EPION Conference 2017
Building Success Together
from Knowledge to Innovation
What does “success” in Early Psychosis Intervention (EPI) services mean to you?
5875 Airport Rd
Mississauga, ON L4V 1N1
May 16-17 | 8:30 – 16:30
- Connect with your colleagues to share and learn about innovations in EPI practice that help bring us closer to our visions of success as clinicians, psychologists, psychiatrists, program managers, persons with lived experience of psychosis and family members.
- Find out about the learnings and successes from programs that have implemented new practices, including those inspired by EPION’s recent think tanks on education and outreach, family work, metabolic monitoring, psychological therapies, knowledge exchange, evaluation and monitoring, and psychosis and cannabis.
- Understand the latest data and evidence on EPI and what it means for clinical practice and how we understand success in this field.
George Foussias, MD PhD FRCPC
Psychiatrist and Scientist
Slaight Family Centre for Youth in Transition, Campbell Family Mental Health Research Institute, and Schizophrenia Division Centre for Addiction and Mental Health
Dr. George Foussias is an Assistant Professor in the Department of Psychiatry and Institute of Medical Science, Faculty of Medicine, University of Toronto. He is a Clinician-Scientist located at the Campbell Family Mental Health Research Institute and Schizophrenia Division at the Centre for Addiction and Mental Health (CAMH), where he leads the Virtual Reality and Behavioural Neuroscience Research Laboratory.
Dr. Foussias’ research focuses on advancing our understanding and treatment of motivational deficits, and related negative symptoms, seen in severe mental illnesses. His approaches include longitudinal phenomenology and outcome studies, psychopharmacology treatment trials, neuroimaging, and the development of novel assessment methodologies using virtual reality, motion-tracking technology, and computerized assessments to tap into real-world performance and functioning. The ultimate goal of this work is to guide the development of more effective treatments for motivational deficits, which stand as an important barrier to functional recovery in severe mental illnesses.
Nev Jones, PhD
Community Psychologist and Director
Felton Institute’s CCOR (Client Centered Outcomes Research in Public Mental Health)
Dr. Jones is at the forefront of the development and implementation of robust participatory methods and research co-production involving persons with persisting mental health challenges/disabilities and their family members in the US. She received a PhD in community psychology from DePaul University. As a graduate student, she founded and directed the Lived Experience Research Network (LERN), an historic initiative aimed at bridging mental health advocacy and research in the United States. Dr. Jones served as research scientist and acting consulting psychologist for California’s Mental Health Services Oversight and Accountability Commission, overseeing the implementation of the State’s Prevention and Early Intervention Regulations.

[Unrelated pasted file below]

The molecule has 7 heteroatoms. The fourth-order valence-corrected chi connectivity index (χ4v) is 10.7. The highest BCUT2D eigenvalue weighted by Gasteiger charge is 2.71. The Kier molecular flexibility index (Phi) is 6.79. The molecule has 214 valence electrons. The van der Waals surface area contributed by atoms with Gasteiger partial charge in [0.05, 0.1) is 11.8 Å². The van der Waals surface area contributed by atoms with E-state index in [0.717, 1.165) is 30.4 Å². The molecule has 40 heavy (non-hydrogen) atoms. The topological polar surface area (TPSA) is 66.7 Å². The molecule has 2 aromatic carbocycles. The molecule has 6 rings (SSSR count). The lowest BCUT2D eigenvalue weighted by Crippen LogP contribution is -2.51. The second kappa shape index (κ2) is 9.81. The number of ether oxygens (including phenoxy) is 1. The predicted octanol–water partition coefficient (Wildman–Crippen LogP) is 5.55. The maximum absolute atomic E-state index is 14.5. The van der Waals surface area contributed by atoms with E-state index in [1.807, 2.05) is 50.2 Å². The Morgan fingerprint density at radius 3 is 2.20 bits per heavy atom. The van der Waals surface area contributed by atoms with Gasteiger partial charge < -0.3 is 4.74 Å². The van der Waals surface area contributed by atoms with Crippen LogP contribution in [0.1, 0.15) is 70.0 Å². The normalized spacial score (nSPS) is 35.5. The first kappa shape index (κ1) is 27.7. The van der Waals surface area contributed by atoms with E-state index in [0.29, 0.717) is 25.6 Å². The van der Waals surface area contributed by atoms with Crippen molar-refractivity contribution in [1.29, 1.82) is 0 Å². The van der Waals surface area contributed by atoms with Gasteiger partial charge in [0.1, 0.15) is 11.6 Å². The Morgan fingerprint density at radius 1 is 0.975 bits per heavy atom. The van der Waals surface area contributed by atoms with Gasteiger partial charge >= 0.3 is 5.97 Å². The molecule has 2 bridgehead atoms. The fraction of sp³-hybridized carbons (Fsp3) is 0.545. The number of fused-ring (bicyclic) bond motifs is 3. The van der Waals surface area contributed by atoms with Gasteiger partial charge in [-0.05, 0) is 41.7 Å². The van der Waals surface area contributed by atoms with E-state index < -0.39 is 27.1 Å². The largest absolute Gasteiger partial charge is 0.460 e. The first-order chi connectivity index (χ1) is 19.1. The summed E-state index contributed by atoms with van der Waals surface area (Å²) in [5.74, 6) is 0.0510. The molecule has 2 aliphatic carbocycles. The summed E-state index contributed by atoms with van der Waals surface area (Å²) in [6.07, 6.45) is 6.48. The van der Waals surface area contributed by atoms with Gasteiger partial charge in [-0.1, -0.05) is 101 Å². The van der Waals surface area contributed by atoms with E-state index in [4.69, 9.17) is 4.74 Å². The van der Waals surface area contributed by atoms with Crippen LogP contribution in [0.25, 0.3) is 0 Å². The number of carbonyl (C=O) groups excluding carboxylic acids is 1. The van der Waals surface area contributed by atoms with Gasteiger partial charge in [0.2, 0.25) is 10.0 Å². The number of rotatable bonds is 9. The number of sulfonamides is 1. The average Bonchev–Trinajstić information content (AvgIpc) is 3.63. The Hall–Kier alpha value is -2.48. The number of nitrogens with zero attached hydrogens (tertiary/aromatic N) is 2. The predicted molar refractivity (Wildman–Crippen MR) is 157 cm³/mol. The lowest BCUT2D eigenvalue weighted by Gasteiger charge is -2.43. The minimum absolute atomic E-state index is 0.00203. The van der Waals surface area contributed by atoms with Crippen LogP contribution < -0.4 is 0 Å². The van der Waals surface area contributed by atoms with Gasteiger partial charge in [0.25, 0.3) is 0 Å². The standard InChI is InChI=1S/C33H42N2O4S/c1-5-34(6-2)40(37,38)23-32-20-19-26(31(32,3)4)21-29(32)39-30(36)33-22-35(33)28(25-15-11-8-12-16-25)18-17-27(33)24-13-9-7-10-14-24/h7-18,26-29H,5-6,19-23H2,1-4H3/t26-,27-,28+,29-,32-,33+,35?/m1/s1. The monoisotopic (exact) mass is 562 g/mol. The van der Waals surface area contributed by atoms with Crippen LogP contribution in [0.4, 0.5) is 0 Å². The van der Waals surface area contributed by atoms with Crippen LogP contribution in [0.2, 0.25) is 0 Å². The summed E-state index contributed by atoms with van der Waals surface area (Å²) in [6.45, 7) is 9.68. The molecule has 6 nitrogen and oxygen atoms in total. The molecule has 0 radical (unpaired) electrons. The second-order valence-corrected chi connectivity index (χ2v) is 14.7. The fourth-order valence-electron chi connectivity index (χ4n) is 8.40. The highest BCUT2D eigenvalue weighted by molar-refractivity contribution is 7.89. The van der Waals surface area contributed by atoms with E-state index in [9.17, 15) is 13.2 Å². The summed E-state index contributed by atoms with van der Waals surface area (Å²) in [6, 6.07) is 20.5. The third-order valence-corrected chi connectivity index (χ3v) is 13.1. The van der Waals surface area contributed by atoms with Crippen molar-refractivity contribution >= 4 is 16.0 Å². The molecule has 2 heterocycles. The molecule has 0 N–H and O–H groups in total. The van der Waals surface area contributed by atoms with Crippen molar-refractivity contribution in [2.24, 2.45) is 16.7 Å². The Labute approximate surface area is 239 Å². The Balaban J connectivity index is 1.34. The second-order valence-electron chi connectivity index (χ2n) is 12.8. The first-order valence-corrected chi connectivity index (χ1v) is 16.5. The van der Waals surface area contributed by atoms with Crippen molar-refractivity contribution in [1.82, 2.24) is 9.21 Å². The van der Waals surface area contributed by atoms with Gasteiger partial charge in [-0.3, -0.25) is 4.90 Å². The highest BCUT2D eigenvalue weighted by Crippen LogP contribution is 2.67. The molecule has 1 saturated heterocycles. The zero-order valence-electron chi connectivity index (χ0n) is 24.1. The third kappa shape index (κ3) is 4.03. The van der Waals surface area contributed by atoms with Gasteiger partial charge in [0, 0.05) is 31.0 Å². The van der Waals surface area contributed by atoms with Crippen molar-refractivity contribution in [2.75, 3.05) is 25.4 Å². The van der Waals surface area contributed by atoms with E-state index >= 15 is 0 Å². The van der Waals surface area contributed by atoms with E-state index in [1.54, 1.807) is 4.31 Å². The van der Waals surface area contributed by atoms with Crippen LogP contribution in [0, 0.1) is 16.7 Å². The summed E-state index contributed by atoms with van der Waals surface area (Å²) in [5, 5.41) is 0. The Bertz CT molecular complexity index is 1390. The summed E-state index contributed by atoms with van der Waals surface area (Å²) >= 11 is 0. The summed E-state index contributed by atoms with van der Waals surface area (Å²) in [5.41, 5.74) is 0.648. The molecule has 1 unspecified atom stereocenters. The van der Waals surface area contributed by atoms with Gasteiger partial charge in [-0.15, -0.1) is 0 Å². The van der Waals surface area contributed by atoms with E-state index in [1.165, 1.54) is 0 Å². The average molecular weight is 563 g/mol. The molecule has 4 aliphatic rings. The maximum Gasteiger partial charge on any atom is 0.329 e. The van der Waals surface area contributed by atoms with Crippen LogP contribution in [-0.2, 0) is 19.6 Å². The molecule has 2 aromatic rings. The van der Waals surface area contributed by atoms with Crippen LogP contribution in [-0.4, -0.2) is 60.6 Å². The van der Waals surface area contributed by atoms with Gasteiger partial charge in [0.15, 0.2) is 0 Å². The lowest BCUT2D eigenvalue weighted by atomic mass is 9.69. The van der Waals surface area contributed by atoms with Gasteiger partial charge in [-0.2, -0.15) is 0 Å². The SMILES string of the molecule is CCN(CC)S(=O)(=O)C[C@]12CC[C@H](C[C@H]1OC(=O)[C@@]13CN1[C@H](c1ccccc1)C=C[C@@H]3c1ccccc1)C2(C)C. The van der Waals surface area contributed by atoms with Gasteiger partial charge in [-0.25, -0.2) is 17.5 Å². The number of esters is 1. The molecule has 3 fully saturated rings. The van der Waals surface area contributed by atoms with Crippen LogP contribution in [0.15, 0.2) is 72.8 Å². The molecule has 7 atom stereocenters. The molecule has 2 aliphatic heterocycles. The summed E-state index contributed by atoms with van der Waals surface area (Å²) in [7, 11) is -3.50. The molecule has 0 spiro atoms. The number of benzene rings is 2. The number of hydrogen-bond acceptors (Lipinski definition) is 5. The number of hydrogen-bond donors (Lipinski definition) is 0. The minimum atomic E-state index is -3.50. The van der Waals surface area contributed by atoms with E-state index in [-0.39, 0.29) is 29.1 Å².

Dr. Jones research focuses on functional recovery and engagement within early intervention in psychosis services, transformative change in public mental health systems, and supported education. She is also an alumna of specialized early psychosis services and committed advocate for greater service user involvement and leadership in early intervention policy, research and practice.
Philip Tibbo, MD FRCPC
Director / Co-Director
Nova Scotia Early Psychosis Program / Nova Scotia Psychosis Research Unit
Dr. Tibbo is a Professor in the Department of Psychiatry with a cross-appointment in Psychology at Dalhousie University and an Adjunct Professor in Department of Psychiatry at the University of Alberta. He is also Director of the Nova Scotia Early Psychosis Program (NSEPP) and co-director of the Nova Scotia Psychosis Research Unit (NSPRU). In 2008, Dr. Tibbo was named the first Dr. Paul Janssen Chair in Psychotic Disorders at Dalhousie University in Halifax, Nova Scotia. In this position, Dr. Tibbo leads an internationally recognized program of research into the causes and treatments of psychotic disorders. Dr. Tibbo is a 2015 recipient of the Michael Smith Award from the Schizophrenia Society of Canada for research and leadership in schizophrenia.
Dr. Philip Tibbo’s areas of research include application of in vivo brain neuroimaging techniques to study psychosis as well as research interests in co-morbidities in schizophrenia, psychosis genetics, addictions and psychosis, stigma and burden, pathways to care, education, and non-pharmacological treatment options.